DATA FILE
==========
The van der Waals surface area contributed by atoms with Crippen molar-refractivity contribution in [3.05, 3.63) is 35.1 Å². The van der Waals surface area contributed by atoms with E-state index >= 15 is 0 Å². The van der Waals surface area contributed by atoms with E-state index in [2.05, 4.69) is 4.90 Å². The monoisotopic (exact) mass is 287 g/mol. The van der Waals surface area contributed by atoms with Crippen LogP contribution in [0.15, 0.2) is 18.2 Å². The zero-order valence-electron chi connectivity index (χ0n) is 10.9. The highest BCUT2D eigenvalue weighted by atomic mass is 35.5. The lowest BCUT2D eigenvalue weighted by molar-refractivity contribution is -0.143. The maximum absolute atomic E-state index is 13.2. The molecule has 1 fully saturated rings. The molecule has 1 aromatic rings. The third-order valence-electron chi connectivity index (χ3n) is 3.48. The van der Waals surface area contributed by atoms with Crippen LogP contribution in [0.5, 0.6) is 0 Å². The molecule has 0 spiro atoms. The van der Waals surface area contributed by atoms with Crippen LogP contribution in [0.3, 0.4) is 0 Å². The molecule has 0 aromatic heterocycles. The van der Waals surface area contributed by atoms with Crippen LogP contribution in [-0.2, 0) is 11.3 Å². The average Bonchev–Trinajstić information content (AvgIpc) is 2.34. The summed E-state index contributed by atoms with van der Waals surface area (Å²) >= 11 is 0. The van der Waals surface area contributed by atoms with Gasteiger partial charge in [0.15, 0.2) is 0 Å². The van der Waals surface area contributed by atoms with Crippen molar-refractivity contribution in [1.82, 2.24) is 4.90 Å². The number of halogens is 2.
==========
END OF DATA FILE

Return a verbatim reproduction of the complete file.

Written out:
The van der Waals surface area contributed by atoms with Crippen molar-refractivity contribution in [3.05, 3.63) is 35.1 Å². The van der Waals surface area contributed by atoms with E-state index >= 15 is 0 Å². The van der Waals surface area contributed by atoms with E-state index in [2.05, 4.69) is 4.90 Å². The monoisotopic (exact) mass is 287 g/mol. The van der Waals surface area contributed by atoms with Crippen LogP contribution in [0.15, 0.2) is 18.2 Å². The zero-order valence-electron chi connectivity index (χ0n) is 10.9. The highest BCUT2D eigenvalue weighted by atomic mass is 35.5. The lowest BCUT2D eigenvalue weighted by molar-refractivity contribution is -0.143. The maximum absolute atomic E-state index is 13.2. The molecule has 1 fully saturated rings. The molecule has 1 aromatic rings. The third-order valence-electron chi connectivity index (χ3n) is 3.48. The van der Waals surface area contributed by atoms with Crippen LogP contribution in [0.5, 0.6) is 0 Å². The molecule has 0 spiro atoms. The van der Waals surface area contributed by atoms with Crippen LogP contribution in [0.3, 0.4) is 0 Å². The molecule has 0 aromatic heterocycles. The van der Waals surface area contributed by atoms with Crippen LogP contribution in [-0.2, 0) is 11.3 Å². The average Bonchev–Trinajstić information content (AvgIpc) is 2.34. The summed E-state index contributed by atoms with van der Waals surface area (Å²) >= 11 is 0. The van der Waals surface area contributed by atoms with Gasteiger partial charge in [0.15, 0.2) is 0 Å². The van der Waals surface area contributed by atoms with Crippen molar-refractivity contribution in [1.82, 2.24) is 4.90 Å². The number of halogens is 2.